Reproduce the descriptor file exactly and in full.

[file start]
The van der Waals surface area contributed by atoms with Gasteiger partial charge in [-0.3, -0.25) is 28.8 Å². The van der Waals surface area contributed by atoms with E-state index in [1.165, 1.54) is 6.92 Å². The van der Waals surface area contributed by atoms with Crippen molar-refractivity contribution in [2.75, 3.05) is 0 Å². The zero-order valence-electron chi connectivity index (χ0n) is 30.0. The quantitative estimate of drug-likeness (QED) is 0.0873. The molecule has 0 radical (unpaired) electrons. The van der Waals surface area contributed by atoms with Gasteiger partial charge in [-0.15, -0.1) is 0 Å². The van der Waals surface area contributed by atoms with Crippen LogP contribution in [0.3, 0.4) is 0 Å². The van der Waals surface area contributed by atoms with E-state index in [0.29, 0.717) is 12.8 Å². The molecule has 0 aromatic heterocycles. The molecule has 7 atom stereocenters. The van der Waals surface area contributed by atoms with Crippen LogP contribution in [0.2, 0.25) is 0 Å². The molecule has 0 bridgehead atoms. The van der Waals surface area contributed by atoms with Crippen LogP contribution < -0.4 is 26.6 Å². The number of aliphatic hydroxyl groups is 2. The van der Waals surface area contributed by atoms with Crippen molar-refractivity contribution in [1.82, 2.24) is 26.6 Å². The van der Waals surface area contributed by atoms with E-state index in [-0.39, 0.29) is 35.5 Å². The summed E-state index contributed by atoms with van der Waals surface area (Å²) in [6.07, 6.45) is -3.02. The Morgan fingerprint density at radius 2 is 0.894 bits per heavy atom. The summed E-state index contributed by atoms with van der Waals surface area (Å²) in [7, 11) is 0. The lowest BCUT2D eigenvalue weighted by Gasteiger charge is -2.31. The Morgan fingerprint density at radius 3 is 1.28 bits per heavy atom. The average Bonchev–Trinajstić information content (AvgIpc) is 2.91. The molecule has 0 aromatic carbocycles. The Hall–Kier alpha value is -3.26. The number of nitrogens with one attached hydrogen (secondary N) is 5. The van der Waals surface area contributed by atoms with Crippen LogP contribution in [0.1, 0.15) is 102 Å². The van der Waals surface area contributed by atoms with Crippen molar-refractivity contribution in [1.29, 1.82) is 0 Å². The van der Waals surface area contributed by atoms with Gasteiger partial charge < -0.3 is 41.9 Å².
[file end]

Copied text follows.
The van der Waals surface area contributed by atoms with Gasteiger partial charge in [-0.3, -0.25) is 28.8 Å². The van der Waals surface area contributed by atoms with E-state index in [1.165, 1.54) is 6.92 Å². The van der Waals surface area contributed by atoms with Crippen molar-refractivity contribution in [2.75, 3.05) is 0 Å². The zero-order valence-electron chi connectivity index (χ0n) is 30.0. The quantitative estimate of drug-likeness (QED) is 0.0873. The molecule has 0 radical (unpaired) electrons. The van der Waals surface area contributed by atoms with Gasteiger partial charge in [-0.15, -0.1) is 0 Å². The van der Waals surface area contributed by atoms with Crippen LogP contribution in [0.3, 0.4) is 0 Å². The van der Waals surface area contributed by atoms with E-state index in [0.29, 0.717) is 12.8 Å². The molecule has 0 aromatic heterocycles. The molecule has 7 atom stereocenters. The van der Waals surface area contributed by atoms with Crippen LogP contribution in [0.2, 0.25) is 0 Å². The molecule has 0 bridgehead atoms. The van der Waals surface area contributed by atoms with Crippen LogP contribution < -0.4 is 26.6 Å². The number of aliphatic hydroxyl groups is 2. The van der Waals surface area contributed by atoms with Crippen molar-refractivity contribution in [1.82, 2.24) is 26.6 Å². The van der Waals surface area contributed by atoms with E-state index in [-0.39, 0.29) is 35.5 Å². The summed E-state index contributed by atoms with van der Waals surface area (Å²) in [6.07, 6.45) is -3.02. The Morgan fingerprint density at radius 2 is 0.894 bits per heavy atom. The summed E-state index contributed by atoms with van der Waals surface area (Å²) in [7, 11) is 0. The lowest BCUT2D eigenvalue weighted by Gasteiger charge is -2.31. The Morgan fingerprint density at radius 3 is 1.28 bits per heavy atom. The average Bonchev–Trinajstić information content (AvgIpc) is 2.91. The molecule has 0 aromatic carbocycles. The Hall–Kier alpha value is -3.26. The number of nitrogens with one attached hydrogen (secondary N) is 5. The van der Waals surface area contributed by atoms with Crippen LogP contribution in [0.1, 0.15) is 102 Å². The van der Waals surface area contributed by atoms with Crippen molar-refractivity contribution in [1.29, 1.82) is 0 Å². The van der Waals surface area contributed by atoms with Gasteiger partial charge < -0.3 is 41.9 Å².